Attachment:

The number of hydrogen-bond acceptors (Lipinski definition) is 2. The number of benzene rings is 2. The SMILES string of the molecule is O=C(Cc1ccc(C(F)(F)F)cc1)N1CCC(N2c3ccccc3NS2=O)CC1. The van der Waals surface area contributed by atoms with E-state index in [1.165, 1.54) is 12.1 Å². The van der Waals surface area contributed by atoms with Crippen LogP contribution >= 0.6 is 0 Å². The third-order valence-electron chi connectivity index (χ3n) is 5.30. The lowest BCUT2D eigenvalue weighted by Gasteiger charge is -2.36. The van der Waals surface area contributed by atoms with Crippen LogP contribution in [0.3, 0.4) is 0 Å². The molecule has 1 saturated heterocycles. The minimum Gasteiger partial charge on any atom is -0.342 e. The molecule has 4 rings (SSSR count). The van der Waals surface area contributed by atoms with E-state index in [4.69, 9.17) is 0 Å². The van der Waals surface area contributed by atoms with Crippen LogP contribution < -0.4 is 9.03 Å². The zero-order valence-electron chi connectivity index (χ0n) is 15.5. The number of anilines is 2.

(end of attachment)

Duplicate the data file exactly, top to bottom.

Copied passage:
The number of hydrogen-bond acceptors (Lipinski definition) is 2. The number of benzene rings is 2. The SMILES string of the molecule is O=C(Cc1ccc(C(F)(F)F)cc1)N1CCC(N2c3ccccc3NS2=O)CC1. The van der Waals surface area contributed by atoms with E-state index in [1.165, 1.54) is 12.1 Å². The van der Waals surface area contributed by atoms with Crippen LogP contribution >= 0.6 is 0 Å². The third-order valence-electron chi connectivity index (χ3n) is 5.30. The lowest BCUT2D eigenvalue weighted by Gasteiger charge is -2.36. The van der Waals surface area contributed by atoms with Crippen LogP contribution in [0.3, 0.4) is 0 Å². The molecule has 1 saturated heterocycles. The minimum Gasteiger partial charge on any atom is -0.342 e. The molecule has 4 rings (SSSR count). The van der Waals surface area contributed by atoms with E-state index in [4.69, 9.17) is 0 Å². The van der Waals surface area contributed by atoms with Crippen LogP contribution < -0.4 is 9.03 Å². The zero-order valence-electron chi connectivity index (χ0n) is 15.5. The number of anilines is 2.